An Amazon Best Book of January 2017: Goodnight Moon is an icon of childhood, a book still given for baby showers and first birthdays even though it’s over half a century old. Goodnight Moon and The Runaway Bunny may be the stories she’s most known for, but Margaret Wise Brown wrote scores of books. And poems. And led a remarkable life that was totally unlike the quiet, simple pages of her most famous work. Brown was passionate about children’s book publishing, and she was a visionary of interactive formats. A successful career in writing did not come easy to her, and Brown found inspiration in Gertrude Stein that completely changed how she approached her craft. Thanks to Any Gary’s insightful biography, In the Great Green Room, Margaret Wise Brown has become much more to me than simply the familiar author of much-loved children’s books. Now I see a colorful, vibrant woman who had complicated love affairs, a unique ability to see the world through a child’s eyes, and who was constantly recreating life on her own terms.
The extraordinary life of the woman behind the beloved children’s classics Goodnight Moon and The Runaway Bunny comes alive in this fascinating biography of Margaret Wise Brown. Margaret’s books have sold millions of copies all over the world, but few people know that she was at the center of a children’s book publishing revolution. Her whimsy and imagination fueled a steady stream of stories, book ideas, songs, and poems and she was renowned for her prolific writing and business savvy, as well as her stunning beauty and endless thirst for adventure.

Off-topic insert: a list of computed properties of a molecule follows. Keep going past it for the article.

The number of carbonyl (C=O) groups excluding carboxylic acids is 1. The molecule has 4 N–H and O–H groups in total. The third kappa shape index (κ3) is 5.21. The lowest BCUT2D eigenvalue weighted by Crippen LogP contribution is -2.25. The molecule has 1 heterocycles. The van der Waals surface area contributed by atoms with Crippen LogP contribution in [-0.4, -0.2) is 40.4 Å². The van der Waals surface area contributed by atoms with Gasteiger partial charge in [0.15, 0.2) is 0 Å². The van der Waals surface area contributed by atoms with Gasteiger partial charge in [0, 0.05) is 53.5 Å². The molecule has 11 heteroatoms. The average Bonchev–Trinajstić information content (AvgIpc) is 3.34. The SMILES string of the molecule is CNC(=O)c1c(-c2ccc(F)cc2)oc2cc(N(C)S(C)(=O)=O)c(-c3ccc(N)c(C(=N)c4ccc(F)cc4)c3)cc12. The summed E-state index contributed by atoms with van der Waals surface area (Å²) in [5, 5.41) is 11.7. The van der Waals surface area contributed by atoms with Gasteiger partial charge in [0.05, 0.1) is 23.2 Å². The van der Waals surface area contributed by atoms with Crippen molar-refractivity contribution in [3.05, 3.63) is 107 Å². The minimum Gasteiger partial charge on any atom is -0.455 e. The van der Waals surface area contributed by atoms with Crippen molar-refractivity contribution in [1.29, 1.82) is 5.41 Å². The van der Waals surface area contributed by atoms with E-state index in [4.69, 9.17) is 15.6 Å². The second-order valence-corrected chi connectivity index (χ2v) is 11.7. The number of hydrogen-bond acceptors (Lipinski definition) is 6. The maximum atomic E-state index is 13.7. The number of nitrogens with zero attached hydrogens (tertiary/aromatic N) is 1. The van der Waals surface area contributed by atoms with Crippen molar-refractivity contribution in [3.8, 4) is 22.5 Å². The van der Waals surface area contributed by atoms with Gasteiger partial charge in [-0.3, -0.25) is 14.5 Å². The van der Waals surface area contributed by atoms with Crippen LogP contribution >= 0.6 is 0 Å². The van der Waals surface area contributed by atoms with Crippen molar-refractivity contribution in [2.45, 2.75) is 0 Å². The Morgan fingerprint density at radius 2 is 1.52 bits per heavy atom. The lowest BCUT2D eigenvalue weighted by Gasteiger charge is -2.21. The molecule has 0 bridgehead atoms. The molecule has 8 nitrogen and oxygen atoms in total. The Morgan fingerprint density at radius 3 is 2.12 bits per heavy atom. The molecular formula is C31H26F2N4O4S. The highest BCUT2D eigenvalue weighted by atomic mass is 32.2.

Margaret started her writing career by helping to shape the curriculum for the Bank Street School for children, making it her mission to create stories that would rise above traditional fairy tales and allowed girls to see themselves as equal to boys. At the same time, she also experimented endlessly with her own writing. Margaret would spend days researching subjects, picking daisies, cloud gazing, and observing nature, all in an effort to precisely capture a child’s sense of awe and wonder as they discovered the world.
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